houses there, and an old stockade and some barracks where soldiers had
been stationed; we bought some provisions and went on. We passed through
some fine country; here we stopped for one half day to examine the soil
and subsoil and also the water and drainage of the land. The committee
thought if we could get a township or two here in a body, it would be a
suitable place to locate a colony. We were very careful In looking over
the land between Fort Dodge and Storm Lake; so when we arrived at the
land office in Sioux City and found what land was government land and In
a body, we knew what we would choose from.
S. A. SIPMA, Deceased.
Born in Netherlands, 1813.
Settled in Sioux County, 1869
Died January 13, 1895
It was Saturday evening when
we came through Melbourne, a small settlement and a German church; we
camped near the town on the Floyd river, and Sunday morning the minister's wife came to us, and seeing that we were
going to rest on the Sabbath day, brought us some religious tracts, and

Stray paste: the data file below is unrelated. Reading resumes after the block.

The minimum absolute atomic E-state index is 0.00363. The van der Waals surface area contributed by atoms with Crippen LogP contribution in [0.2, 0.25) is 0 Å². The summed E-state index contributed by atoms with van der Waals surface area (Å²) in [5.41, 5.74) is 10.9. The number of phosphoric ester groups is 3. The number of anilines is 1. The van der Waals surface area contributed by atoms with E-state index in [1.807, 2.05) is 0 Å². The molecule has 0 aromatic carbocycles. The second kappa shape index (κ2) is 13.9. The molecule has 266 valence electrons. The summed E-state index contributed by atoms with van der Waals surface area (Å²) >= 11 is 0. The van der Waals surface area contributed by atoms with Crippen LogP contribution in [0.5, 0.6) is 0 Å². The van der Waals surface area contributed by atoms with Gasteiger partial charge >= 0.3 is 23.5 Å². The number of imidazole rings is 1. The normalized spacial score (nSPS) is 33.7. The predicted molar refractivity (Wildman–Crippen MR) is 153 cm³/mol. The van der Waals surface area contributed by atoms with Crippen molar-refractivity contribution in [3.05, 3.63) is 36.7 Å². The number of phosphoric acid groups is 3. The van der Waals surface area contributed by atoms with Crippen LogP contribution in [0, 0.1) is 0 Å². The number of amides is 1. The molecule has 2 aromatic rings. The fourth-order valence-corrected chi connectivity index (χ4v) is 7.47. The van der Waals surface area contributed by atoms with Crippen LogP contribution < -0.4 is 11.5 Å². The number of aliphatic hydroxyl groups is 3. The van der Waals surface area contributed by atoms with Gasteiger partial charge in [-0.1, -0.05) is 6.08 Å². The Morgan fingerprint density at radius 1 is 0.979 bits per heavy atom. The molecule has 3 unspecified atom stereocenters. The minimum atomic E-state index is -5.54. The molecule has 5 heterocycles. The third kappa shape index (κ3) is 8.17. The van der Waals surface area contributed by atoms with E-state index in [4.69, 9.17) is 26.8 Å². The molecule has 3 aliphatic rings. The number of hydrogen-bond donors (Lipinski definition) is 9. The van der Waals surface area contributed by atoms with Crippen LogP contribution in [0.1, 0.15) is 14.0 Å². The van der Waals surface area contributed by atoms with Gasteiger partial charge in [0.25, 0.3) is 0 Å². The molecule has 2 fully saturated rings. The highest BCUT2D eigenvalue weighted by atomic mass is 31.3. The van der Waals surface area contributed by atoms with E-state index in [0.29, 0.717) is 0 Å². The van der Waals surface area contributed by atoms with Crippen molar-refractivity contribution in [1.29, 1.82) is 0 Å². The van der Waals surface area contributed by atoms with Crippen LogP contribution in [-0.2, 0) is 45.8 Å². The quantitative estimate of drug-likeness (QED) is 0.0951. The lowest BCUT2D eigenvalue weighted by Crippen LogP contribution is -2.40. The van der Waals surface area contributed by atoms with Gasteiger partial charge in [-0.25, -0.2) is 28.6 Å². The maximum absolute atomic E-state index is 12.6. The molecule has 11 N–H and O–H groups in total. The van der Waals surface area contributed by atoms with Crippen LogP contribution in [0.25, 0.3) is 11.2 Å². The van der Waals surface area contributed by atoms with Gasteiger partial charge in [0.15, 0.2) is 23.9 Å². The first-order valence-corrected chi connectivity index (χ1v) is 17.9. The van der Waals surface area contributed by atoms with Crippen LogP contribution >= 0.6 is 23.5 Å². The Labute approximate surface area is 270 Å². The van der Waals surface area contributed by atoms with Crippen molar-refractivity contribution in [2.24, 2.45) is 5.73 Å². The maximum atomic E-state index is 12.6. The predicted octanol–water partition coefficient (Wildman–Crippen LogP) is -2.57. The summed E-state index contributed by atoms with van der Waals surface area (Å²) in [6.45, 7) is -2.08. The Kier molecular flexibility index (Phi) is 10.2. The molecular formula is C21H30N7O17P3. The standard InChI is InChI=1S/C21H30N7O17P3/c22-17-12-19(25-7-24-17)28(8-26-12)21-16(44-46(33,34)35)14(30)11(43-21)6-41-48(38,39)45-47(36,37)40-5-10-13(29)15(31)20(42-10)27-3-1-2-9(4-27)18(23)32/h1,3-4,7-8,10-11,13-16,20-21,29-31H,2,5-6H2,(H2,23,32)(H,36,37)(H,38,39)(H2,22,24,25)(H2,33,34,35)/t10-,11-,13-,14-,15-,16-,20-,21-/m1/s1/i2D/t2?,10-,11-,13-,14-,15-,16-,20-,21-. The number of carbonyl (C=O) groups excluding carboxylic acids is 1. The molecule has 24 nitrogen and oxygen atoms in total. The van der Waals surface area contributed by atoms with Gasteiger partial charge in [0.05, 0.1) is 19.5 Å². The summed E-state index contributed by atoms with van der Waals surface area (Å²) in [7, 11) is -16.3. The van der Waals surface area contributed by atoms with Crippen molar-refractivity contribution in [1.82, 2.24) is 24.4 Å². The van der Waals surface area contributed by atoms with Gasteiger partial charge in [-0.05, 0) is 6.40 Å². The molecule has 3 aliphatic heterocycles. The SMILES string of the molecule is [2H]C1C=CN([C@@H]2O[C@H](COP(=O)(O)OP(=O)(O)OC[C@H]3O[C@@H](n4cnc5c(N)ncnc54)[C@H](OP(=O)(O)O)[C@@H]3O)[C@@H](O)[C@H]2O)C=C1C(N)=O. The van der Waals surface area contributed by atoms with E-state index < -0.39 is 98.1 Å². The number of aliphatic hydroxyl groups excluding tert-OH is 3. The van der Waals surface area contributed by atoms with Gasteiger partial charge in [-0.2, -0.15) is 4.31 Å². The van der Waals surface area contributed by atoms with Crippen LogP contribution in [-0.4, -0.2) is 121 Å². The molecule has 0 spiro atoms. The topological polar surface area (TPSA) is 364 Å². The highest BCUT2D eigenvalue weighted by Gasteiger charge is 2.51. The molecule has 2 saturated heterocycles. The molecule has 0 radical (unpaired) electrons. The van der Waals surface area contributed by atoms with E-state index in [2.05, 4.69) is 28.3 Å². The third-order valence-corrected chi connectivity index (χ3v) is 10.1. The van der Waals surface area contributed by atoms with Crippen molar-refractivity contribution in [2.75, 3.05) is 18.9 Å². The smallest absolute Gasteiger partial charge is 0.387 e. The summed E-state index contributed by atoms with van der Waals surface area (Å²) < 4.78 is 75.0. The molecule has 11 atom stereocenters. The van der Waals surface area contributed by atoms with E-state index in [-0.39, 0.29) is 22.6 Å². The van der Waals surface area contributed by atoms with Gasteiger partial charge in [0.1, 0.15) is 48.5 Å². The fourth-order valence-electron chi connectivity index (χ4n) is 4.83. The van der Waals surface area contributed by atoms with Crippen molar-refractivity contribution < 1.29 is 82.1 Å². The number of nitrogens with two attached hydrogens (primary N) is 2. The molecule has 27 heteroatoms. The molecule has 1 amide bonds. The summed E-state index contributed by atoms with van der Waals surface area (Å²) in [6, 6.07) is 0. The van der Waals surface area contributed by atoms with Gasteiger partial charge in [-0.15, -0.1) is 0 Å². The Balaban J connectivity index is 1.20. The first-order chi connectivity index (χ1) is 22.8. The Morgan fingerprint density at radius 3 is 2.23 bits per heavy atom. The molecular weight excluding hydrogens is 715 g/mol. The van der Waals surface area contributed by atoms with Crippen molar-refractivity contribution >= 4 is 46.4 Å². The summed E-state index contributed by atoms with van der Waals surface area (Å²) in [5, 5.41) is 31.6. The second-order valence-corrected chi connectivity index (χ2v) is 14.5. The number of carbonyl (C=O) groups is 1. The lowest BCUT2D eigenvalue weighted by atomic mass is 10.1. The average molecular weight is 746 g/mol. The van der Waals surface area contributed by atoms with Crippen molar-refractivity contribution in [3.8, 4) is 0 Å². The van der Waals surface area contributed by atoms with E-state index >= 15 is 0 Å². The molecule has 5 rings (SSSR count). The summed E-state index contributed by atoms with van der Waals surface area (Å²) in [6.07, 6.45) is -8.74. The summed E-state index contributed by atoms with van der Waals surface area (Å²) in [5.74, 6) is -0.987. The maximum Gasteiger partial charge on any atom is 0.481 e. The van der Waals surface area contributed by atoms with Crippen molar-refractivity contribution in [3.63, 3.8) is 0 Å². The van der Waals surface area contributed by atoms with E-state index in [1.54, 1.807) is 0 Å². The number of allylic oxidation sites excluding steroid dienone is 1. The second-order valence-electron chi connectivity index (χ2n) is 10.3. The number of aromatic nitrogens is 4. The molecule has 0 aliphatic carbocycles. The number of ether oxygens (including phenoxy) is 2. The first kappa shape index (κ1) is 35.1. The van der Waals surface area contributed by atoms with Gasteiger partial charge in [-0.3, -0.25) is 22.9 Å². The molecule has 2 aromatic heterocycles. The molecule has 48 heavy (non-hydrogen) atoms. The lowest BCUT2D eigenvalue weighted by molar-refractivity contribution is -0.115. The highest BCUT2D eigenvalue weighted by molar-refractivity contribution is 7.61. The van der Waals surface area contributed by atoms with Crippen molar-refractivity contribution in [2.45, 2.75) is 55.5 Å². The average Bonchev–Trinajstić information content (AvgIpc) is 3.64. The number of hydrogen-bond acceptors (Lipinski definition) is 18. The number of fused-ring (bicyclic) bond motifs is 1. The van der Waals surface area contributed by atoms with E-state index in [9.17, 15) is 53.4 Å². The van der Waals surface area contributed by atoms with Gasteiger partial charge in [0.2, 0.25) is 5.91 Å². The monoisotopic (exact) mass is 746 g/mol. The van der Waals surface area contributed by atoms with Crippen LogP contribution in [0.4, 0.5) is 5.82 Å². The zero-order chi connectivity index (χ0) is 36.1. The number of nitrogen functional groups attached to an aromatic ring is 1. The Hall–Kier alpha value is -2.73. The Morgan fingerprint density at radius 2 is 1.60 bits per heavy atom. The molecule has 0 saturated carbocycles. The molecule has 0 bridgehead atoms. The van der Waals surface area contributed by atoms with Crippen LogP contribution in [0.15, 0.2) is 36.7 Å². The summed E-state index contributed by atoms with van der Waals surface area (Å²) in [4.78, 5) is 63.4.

invited us to attend the services and hear her husband preach, so we all
went to church; he preached in the German language; we, being
Hollanders, could not understand It at all, but enough to know that we
had heard a good sermon.
Monday we arrived In Sioux City, just two weeks from the time we left
Pella. The next morning we went to the land office. The doors were open
at nine o'clock, but before that time there was such a mob In front of
the door trying to get in as soon as the door opened; some of them after
the same quarter section, and fights were frequent, and races run to see who could
get there first.
JELLE PELMULDER, Deceased.
Born in Netherlands, March 1st, 1817.
Settled in Sioux County, 1869.
Died October, 1900.
At noon we got to speak to one of the land officers; we
told him what our business was, and made arrangements to meet him In the
office after supper. He let us In at the back door and we got all the
Information we wanted and told him we would report favorably on the land
from ten to fifteen miles west from Cherokee on both sides of the
Railroad survey. In the land office we found that in Cherokee, Sioux,
Lyon and Obrien counties, that land could be got In a body for a large
After a thorough investigation, we returned to Pella to report, arriving
there just four weeks from the time we had started. A meeting was called
at the office of Henry Hospers, and when the...
Continued on Page 2